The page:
Wrist Exercises for Kids
These simple wrist exercises for kids can improve your child’s fine motor skills and have a positive effect on handwriting. Wrist strengthening activities are easy to do at home with children from preschool through early elementary, and left-handed children can particularly benefit.
The exercises and activities aim to improve your child’s wrist extension and wrist stability.
Wrist extension means that the wrist is bent slightly upwards, which leads to better control of the finger muscles. Read more about why wrist extension is important for fine motor skills and good handwriting, and then try the activities below.
Work on a vertical surface:
Whenever coloring or drawing needs to be done, stick the paper to a wall, blackboard, door or other smooth vertical surface. If your child is practicing patterns, numbers or letter formations, do them on a mirror or blackboard. Make sure your child holds the elbow below the level of the hand to maximize wrist extension. Also, encourage your child to maintain a good upright sitting posture. Look at the picture gallery below for ideas to inspire you.
|Have your kindergartner practice patterns on a vertical surface. |
|Toddlers can benefit from drawing and scribbling on a vertical blackboard.|
|Even a simple coloring activity can be done on a vertical surface to encourage wrist extension.|
|A child who struggles to hold a pencil correctly could use a crayon held flat to rub over the paper. This promotes lovely wrist extension. |
|Using rubbing plates on a vertical surface is a wonderful wrist extension exercise. As the child rubs the crayon over the paper, a picture "miraculously" appears!|
|This child is using rubber stamps to make a pretty picture on a vertical surface.|
Caution! Working on a vertical surface is tiring, especially for a child with poor fine motor skills or weak shoulder girdle muscles. Be aware of this and give your child some gross motor shoulder exercises to do as a break.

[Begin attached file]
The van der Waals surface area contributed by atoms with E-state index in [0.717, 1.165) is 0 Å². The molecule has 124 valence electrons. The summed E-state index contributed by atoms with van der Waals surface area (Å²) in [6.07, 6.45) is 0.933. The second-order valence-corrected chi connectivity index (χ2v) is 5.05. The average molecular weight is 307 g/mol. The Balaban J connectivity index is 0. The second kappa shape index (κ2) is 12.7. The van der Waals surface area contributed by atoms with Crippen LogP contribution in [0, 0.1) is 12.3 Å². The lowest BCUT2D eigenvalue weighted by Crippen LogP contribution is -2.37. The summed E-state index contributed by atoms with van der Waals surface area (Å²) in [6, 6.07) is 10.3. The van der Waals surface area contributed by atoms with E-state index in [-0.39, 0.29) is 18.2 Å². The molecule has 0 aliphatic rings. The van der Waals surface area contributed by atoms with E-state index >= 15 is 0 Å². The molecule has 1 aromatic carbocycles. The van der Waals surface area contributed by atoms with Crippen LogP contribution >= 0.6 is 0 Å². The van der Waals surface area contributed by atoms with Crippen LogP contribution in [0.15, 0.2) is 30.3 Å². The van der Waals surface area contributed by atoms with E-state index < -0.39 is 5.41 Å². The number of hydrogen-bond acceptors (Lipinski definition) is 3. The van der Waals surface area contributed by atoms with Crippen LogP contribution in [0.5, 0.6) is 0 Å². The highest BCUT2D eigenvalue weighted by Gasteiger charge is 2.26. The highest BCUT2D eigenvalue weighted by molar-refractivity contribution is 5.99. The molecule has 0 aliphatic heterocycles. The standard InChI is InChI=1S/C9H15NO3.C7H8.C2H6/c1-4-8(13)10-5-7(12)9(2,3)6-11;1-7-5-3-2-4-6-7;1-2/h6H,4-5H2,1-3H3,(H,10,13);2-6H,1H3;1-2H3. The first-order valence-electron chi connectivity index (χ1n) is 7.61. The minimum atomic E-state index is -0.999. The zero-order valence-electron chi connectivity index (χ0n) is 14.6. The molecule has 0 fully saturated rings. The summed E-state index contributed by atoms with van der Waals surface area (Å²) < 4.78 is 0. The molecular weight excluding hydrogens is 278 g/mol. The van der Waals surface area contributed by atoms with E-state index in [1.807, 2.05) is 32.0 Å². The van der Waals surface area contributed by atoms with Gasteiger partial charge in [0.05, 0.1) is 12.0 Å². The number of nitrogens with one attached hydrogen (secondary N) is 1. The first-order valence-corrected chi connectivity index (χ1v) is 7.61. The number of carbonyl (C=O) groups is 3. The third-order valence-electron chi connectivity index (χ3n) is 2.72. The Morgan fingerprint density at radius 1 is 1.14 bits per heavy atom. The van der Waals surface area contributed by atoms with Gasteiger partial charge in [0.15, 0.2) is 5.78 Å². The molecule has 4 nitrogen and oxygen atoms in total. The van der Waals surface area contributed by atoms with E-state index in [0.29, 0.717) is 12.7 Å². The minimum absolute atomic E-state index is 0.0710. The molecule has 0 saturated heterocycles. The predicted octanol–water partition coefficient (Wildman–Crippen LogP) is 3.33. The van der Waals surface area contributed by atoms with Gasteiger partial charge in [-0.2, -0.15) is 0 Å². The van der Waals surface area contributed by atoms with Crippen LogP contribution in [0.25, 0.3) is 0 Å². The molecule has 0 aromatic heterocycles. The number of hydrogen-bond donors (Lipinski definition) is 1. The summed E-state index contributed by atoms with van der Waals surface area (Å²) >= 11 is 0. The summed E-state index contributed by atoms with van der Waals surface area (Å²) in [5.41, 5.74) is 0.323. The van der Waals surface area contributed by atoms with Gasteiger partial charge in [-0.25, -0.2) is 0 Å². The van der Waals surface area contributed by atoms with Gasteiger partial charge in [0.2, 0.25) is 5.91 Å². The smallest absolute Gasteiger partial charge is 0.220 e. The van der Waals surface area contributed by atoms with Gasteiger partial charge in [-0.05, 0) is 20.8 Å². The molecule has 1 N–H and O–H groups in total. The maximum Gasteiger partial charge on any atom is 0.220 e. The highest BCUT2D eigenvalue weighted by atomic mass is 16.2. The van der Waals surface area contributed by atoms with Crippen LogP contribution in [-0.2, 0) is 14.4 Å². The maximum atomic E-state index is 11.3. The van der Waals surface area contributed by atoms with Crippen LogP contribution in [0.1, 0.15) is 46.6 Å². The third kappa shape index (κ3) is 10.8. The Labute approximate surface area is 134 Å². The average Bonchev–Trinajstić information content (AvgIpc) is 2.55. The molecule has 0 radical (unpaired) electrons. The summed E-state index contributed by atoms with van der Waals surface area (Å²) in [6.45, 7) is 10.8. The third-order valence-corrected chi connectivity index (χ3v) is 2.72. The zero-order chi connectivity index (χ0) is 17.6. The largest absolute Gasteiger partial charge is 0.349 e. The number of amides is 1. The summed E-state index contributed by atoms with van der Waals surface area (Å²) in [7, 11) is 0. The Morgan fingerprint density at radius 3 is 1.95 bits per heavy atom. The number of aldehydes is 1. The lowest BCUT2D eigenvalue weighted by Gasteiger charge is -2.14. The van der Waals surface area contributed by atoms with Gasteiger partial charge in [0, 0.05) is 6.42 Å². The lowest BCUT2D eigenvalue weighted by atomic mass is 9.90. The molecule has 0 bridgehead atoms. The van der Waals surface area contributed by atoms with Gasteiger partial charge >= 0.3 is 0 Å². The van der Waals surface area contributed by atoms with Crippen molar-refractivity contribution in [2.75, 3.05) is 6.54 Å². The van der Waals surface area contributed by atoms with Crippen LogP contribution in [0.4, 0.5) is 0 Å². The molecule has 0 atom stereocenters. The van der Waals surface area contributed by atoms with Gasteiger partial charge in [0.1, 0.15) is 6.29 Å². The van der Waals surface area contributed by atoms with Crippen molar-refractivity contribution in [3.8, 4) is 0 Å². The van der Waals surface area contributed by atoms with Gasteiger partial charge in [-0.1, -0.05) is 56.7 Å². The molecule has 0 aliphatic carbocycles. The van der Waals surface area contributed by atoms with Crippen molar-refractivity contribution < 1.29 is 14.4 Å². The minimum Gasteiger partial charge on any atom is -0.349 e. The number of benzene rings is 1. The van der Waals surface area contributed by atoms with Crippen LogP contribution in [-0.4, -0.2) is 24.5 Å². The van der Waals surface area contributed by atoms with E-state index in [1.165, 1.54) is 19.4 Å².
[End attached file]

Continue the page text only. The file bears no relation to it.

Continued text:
Please observe your child to ensure that wrist extension is occurring during the activity. In the photo above, the child has raised his elbow out to the side, which means his wrist is hooking. In the photo below, he has been encouraged to bring his elbow down, which leads to better wrist extension.
Play some old fashioned games:
Tiddly winks, Happy Hippos, leapfrog and this crocodile game are great wrist exercises for kids if the wrist is positioned on the floor as shown.
Sometimes the muscles around the wrist can be tight if your child has been hooking the hand for a long time. Find some basic wrist exercises for kids to stretch those muscles on this page about wrist extension.
If your child is already at grade school, try a slanted board to help maintain a good wrist position while writing. PFOT offer a good slanted board to use during writing tasks. You can also use a ring binder turned sideways to give a slanted surface. View the slanted board and other writing implements here
Textured rubbing plates like those shown in the photo gallery above can also be bought from PFOT – view these and other fine motor products here.
Did these Wrist Exercises for Kids help you?
Try some more Fine Motor Activities to help your child.
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